Crime, justice and legal studies

Why study Crime, justice and legal studies?

The law plays a significant role in all aspects of our lives, from our relationships with each other, to the way in which our system of government operates. Our legal system is constantly changing and being challenged through activism, advocacy, crime trends and perceptions of justice.

Understanding the way that people shape law and how law shapes people is a key aim of Legal Studies. Legal Studies students critically investigate the nature, character and power of law. Legal Studies enriches debate about law and offers diverse ways to critique, reform and evaluate the role of law in a range of different contexts.

By exploring the ramifications of law on different groups within society, students gain powerful insights into the forces that shape our society – and the effectiveness of our legal system. Graduates find work in community services, criminal justice, social welfare, legal education and human rights areas, working in both government and non-government sectors. La Trobe Graduates are well suited to careers in advocacy, policy evaluation, policy development and research.

Sue Davies – Legal Studies

Career opportunities

Research and policy development, criminology, community work, advocacy, human rights, mediation and dispute resolution, criminal justice, social welfare, and community legal education.

Short courses

We also offer single subject study. Visit our short courses page to find out more.

Courses

Featured course

Bachelor of Arts

Semester starts: Semester 1 and 2 (March and July) Semester 1 and 2 (March and July)
Duration: 3 years full-time or part-time equivalent 3 years

Bachelor of Arts/Bachelor of Science

Semester starts: Semester 1 and 2 (March and July) Semester 1 and 2 (March and July)
Duration: 4.5 years full-time (4 years in an accelerated program) or part-time equivalent 4.5 years

Featured course

Bachelor of Criminology

Semester starts: March (Melbourne and regional) and July (Melbourne only) March (Melbourne and regional) and July (Melbourne only)
Duration: 3 years full-time or part-time equivalent 3 years

Bachelor of Law/Bachelor of Criminology

Semester starts: March (Melbourne and regional) and July (Melbourne only) March (Melbourne and regional) and July (Melbourne only)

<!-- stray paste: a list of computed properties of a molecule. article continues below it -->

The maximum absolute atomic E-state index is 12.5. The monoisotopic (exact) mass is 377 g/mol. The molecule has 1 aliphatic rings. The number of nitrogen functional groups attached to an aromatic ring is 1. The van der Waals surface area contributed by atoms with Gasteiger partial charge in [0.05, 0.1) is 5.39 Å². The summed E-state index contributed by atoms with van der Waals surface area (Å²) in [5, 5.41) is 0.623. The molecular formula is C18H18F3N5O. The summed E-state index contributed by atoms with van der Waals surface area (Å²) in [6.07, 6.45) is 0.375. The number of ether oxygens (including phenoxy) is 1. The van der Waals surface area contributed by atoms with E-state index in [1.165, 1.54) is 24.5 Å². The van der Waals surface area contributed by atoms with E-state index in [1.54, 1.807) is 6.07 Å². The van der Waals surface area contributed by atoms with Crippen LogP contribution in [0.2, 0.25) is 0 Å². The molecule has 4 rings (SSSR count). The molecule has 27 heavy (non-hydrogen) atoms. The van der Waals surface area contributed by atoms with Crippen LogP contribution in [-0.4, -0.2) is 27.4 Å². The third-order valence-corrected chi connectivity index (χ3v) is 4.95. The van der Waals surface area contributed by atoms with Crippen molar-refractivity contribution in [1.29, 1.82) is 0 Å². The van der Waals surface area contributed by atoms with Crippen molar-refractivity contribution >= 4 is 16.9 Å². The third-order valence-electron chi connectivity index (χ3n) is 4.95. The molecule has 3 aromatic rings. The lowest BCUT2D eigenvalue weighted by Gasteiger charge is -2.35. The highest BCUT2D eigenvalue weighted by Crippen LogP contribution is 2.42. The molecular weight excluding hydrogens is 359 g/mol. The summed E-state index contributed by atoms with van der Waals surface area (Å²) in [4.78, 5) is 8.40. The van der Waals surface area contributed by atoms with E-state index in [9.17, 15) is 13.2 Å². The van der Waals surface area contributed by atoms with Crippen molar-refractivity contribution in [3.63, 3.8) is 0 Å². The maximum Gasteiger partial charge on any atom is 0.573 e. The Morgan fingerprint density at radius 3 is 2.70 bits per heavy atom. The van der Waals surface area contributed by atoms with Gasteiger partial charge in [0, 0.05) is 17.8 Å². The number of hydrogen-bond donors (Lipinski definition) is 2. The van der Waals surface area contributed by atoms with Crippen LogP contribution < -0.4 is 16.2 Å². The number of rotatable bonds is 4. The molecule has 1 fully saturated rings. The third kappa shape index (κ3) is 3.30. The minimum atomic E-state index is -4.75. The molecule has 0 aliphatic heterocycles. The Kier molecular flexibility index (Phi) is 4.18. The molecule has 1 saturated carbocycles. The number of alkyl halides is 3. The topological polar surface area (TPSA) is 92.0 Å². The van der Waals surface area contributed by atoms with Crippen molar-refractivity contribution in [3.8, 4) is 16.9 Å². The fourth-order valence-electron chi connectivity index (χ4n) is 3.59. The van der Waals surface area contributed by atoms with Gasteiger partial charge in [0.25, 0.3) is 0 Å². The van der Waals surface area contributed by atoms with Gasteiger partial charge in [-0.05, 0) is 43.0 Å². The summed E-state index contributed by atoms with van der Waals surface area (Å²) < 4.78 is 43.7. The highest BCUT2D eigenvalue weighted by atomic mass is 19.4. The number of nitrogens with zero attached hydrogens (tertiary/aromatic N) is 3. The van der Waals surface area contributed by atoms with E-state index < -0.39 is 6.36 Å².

Duration: 5 years full-time or part-time equivalent 5 years

Bachelor of Laws

Semester starts: Semester 1 and 2 (March and July) Semester 1 and 2 (March and July)
Duration: 4 years full-time or part-time equivalent 4 years

Bachelor of Laws/Bachelor of Arts

Semester starts: Semester 1 and 2 (March and July) Semester 1 and 2 (March and July)
Duration: 5 years full-time or part-time equivalent 5 years

Doctor of Philosophy

Semester starts: Anytime Anytime
Duration: 4 years full-time or part-time equivalent 4 years

Master of Arts

Semester starts: Anytime Anytime
Duration: Two years full-time or part-time equivalent 2 years

Your study experience

Other ways into undergraduate study

Learn how you can plan a pathway into your preferred degree, including single subject entry. See also La Trobe University Access and Equity programs which support a variety of ways into undergraduate study for applicants who have experienced educational disadvantage.

Overseas study opportunities

There are many opportunities for La Trobe students to study overseas. Students from overseas can come to La Trobe and do a short term Study Abroad program. Some short courses are also available to international students.  Short courses are also available to international students. Visit International Students for more information.

Student and graduate profiles

Students of the College talk about their experience at La Trobe.

About the academic staff

You'll get to meet a large number of academics during your course, from tutors through to lecturers.

View all staff in the School of Humanities and Social Sciences